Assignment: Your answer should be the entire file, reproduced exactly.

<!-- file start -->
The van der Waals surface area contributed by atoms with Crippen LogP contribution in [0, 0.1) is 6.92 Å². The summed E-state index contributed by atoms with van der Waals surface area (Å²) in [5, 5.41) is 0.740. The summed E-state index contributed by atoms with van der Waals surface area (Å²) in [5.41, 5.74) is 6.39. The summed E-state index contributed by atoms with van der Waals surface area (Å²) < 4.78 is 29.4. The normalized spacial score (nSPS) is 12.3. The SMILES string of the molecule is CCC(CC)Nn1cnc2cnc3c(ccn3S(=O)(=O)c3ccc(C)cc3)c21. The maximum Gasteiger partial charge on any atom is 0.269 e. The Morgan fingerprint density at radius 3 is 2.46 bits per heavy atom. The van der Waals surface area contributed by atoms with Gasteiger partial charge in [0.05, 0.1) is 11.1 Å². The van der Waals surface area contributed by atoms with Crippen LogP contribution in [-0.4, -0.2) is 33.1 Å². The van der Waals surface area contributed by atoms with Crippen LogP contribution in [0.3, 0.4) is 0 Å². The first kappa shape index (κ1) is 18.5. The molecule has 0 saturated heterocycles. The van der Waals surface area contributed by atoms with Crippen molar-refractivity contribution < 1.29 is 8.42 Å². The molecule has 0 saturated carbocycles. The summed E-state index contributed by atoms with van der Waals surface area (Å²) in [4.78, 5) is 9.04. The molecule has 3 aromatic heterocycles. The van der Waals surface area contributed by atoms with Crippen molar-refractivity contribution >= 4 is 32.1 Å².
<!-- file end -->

The van der Waals surface area contributed by atoms with Crippen LogP contribution in [0, 0.1) is 6.92 Å². The summed E-state index contributed by atoms with van der Waals surface area (Å²) in [5, 5.41) is 0.740. The summed E-state index contributed by atoms with van der Waals surface area (Å²) in [5.41, 5.74) is 6.39. The summed E-state index contributed by atoms with van der Waals surface area (Å²) < 4.78 is 29.4. The normalized spacial score (nSPS) is 12.3. The SMILES string of the molecule is CCC(CC)Nn1cnc2cnc3c(ccn3S(=O)(=O)c3ccc(C)cc3)c21. The maximum Gasteiger partial charge on any atom is 0.269 e. The Morgan fingerprint density at radius 3 is 2.46 bits per heavy atom. The van der Waals surface area contributed by atoms with Gasteiger partial charge in [0.05, 0.1) is 11.1 Å². The van der Waals surface area contributed by atoms with Crippen LogP contribution in [-0.4, -0.2) is 33.1 Å². The van der Waals surface area contributed by atoms with Crippen LogP contribution in [0.3, 0.4) is 0 Å². The first kappa shape index (κ1) is 18.5. The molecule has 0 saturated heterocycles. The van der Waals surface area contributed by atoms with Crippen molar-refractivity contribution < 1.29 is 8.42 Å². The molecule has 0 saturated carbocycles. The summed E-state index contributed by atoms with van der Waals surface area (Å²) in [4.78, 5) is 9.04. The molecule has 3 aromatic heterocycles. The van der Waals surface area contributed by atoms with Crippen molar-refractivity contribution >= 4 is 32.1 Å².